Getting texting / SMS

After 5 months of living here in Europe I am finally understanding why SMS is mobile telephony in Europe. Estimates I have heard range from 50% to 80% of time spent on the phone is spent sending text or SMS vs. talking on the phone — very different to the us where approx 30% of mobile users use SMS. For Europeans this stuff is obvious, texting is mobile telephony. The reasons I have heard why SMS is so popular in Europe were (a) economics (its cheap and calls are expensive, and you dont pay to receive SMS’s as you do in the US), (b) standardization of data formats drove network effects, a lot of people text so a lot of people text back (c) cultural acceptance of texting and uneasiness with intrusiveness of voice calls in public and (d) little fingers… No wait that is a reason I heard SMS is popular in Asia (?!@), that one, doesn’t apply to Europe. Ok so, these are important enablers but there is more going on. Things I have observed living here and using SMS are:

Basic interactions w/ your cell co. here demonstrates the benefits of texting

In order to use a cell phone here in Europe you need to text or at least read a text. Use of the device for telephony (the reason why most people still buy phones) educates data usage — in the US, SMS is often an added feature that you pay for. Not so here, in Europe its standard. Couple that with the fact that most people prepay it Italy. Lots of reasons for it, but its the norm — so when you load up some time on your phone your carrier sends you an SMS with details. Like wise when you are out of time your carrier sends you an SMS with the calls you have missed (since your phone isn’t working), when you have a voice mail you get a text with details, when move carriers (cross a border) you get a text, you get the idea. And this is before you sign for any special services — anyone for world cup goal alerts?

Ease of use and other product features are different

SMS’s seem to have better threading here in Europe. I want to get back the US and see if this is just a setting on my device, but the default here is that messages are threaded. That makes a difference, messages are more conversational, more fun and more useful. Coupled with the threading they are well archived, so you end up starting a new SMS based on the last one you received from the sender. And SMS’s clearly minimize the social gestures that a phone call requires. You dont need to inquire “how are you”, “how was your weekend” or any of the other standard social niceties that phone conversations often require – you communicate what you need. This might fall into the cultural bucket. Maybe there are more social niceties in language here — that are required on the phone and SMS short cuts them. But SMS’s are short, and on top of that they are very fast. I couldn’t find anything but anecdotal data on this but my experience here is that SMS’s are delivered with greater speed and reliability than in the US. In the US messages can take hours to be delivered, here they usually arrive in a minute or two.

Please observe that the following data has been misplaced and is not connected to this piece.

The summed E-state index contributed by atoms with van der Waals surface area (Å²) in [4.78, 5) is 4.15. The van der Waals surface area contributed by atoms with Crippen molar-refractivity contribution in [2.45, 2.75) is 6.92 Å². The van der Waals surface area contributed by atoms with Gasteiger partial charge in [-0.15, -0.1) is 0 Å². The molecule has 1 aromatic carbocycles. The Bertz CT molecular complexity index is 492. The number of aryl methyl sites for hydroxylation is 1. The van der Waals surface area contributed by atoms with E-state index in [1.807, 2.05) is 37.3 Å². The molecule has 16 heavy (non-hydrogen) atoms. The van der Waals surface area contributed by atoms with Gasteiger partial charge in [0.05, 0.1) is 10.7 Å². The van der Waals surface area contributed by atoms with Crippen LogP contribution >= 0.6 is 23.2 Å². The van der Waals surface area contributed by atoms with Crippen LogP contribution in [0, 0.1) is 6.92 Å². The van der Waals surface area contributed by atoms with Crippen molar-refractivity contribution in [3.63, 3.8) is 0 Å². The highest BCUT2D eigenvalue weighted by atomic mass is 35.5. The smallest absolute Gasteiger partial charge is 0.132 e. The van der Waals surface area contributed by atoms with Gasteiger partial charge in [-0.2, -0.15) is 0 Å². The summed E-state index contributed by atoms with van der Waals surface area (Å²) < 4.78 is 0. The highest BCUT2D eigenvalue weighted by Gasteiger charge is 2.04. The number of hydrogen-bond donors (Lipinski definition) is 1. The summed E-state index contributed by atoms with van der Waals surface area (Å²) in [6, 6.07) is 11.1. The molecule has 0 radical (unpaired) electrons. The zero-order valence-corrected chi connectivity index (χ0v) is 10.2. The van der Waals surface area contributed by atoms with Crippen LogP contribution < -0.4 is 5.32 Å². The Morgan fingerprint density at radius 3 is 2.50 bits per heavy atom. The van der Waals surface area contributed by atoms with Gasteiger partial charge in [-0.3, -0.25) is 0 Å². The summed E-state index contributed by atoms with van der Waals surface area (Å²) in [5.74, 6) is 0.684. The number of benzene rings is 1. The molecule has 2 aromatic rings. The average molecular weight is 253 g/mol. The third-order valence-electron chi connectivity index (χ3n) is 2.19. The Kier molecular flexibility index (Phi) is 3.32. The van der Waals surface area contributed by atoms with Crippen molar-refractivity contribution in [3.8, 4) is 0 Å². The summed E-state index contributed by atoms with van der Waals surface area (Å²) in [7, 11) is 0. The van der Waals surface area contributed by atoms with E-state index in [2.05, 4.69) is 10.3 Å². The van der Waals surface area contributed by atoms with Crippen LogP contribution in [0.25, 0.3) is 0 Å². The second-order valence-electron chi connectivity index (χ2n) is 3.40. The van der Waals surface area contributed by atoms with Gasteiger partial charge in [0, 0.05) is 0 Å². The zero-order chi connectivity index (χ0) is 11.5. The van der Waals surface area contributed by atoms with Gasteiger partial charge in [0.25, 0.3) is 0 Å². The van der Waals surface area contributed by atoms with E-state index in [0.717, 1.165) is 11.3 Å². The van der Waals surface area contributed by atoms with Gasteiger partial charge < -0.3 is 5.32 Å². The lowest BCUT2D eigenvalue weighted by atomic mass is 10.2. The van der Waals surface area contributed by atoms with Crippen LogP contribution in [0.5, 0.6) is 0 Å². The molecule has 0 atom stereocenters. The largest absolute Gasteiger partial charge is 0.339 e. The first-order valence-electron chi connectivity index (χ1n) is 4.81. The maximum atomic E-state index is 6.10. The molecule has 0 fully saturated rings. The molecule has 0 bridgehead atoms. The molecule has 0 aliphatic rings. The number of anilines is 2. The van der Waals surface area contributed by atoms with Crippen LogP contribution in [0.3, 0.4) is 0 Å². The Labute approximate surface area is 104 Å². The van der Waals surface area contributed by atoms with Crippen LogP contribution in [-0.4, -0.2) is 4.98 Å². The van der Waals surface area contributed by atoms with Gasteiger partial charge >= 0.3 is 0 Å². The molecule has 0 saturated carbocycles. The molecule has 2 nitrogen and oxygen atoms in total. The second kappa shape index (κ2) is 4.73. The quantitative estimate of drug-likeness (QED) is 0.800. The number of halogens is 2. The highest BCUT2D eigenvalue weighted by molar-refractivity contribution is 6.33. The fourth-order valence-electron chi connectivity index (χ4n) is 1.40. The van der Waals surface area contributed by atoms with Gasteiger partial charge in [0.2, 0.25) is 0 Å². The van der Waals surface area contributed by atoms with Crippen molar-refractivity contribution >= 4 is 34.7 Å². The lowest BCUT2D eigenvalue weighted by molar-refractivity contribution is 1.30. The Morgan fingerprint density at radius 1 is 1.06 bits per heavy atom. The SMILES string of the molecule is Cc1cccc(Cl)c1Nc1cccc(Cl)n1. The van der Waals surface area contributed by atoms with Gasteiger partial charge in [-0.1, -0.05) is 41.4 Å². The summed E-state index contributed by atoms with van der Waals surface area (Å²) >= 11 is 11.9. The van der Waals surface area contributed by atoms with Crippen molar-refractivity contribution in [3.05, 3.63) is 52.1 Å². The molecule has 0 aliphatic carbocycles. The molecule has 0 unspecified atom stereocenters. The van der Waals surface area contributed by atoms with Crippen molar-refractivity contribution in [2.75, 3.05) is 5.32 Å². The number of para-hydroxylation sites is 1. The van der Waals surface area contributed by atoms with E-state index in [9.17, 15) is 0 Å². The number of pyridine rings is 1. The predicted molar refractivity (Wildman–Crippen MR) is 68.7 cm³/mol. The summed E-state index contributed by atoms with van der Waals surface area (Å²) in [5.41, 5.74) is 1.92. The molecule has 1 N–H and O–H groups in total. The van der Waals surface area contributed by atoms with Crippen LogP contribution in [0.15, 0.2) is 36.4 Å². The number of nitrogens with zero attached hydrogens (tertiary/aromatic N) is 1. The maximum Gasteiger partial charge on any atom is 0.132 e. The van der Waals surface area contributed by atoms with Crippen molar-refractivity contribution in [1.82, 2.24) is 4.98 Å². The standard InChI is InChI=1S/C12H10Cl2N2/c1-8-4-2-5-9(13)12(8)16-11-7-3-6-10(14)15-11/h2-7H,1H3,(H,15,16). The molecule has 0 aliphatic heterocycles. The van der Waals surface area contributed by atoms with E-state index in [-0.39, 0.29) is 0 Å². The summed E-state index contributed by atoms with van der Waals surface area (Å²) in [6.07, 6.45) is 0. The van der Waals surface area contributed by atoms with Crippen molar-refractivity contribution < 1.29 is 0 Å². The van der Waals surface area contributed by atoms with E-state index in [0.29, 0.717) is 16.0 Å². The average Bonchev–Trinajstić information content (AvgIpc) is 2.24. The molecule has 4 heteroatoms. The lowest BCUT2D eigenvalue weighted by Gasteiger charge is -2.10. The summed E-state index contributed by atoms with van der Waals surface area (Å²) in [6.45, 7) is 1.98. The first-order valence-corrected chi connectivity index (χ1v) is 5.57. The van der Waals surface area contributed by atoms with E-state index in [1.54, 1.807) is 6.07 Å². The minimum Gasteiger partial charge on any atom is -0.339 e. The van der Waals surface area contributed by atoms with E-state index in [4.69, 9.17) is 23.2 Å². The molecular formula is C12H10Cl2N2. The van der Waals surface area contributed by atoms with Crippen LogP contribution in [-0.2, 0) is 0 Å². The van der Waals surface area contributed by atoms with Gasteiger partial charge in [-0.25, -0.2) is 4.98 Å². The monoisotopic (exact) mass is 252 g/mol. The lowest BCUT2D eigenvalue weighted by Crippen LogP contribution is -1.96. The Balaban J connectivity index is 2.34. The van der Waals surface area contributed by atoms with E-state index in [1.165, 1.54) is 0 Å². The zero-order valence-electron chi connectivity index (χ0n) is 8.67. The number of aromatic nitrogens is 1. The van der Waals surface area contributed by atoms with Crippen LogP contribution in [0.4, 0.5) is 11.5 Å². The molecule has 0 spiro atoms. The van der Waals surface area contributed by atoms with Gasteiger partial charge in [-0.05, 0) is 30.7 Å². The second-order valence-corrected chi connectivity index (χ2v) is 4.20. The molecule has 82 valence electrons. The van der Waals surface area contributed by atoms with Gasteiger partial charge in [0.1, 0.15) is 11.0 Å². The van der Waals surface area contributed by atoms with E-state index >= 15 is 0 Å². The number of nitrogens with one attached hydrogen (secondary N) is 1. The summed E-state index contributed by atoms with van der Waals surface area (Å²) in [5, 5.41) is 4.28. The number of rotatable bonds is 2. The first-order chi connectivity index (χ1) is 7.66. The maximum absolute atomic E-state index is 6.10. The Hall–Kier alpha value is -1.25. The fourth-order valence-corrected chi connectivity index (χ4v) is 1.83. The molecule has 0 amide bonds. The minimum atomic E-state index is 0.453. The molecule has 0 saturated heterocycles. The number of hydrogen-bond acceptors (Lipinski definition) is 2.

Europeans don’t love voicemail

It seems that voicemail isnt nearly as popular in Europe. At first I thought this was because my Italian is poor that I opt to use SMS instead of voicemail – but I found out that this is what most people do. It seems that Europeans, or at least Italians, don’t use voicemail that much. There are some clear advantages — most importantly the visual interface of SMS is a far faster method of scanning messages than a voice inbox.

SMS is asynchronous and interruptions are managed by the receiver

The fact that SMS is asynchronous and this offers a whole new dimension to communications on your phone, messaging isn’t dependent on state. You can manage how, when and from you who you want to be disturbed. SMS gives you more control over communications. You can do the something similar with voice and caller ID / voicemail but given that SMS is pushed to your phone, the interface is so much quicker to navigate. Whiles this is primarily an interface point — its worth nothing given the paucity of good software on phones. SMS and associated messaging functionality is well placed on the cell deck and well designed for high usage. The metaphors are similar to email, so if you use one switching to the other is easy.

As users and carriers make decisions about how to manage data on devices (on and off deck) its interesting to watch the progression of SMS in a mature text market. Here in Italy the incumbent (TIM) understands SMS well. They seem to be also watching leading indicators from Asia which suggest that a combination of a forward thinking technology strategy with aggressive marketing can keep *voice* arpu, flat to up, let alone data arpu. Data from South Korea suggests this is possible.

Granted the fact that everyone uses it and you dont need to inquire whether you can SMS someone is the single most important detrimantn of usage. But there is more going on here than meets the eye. Understanding the phone as more of texting device vs. talking device changes one’s perspective of whats important in terms of mobile communications.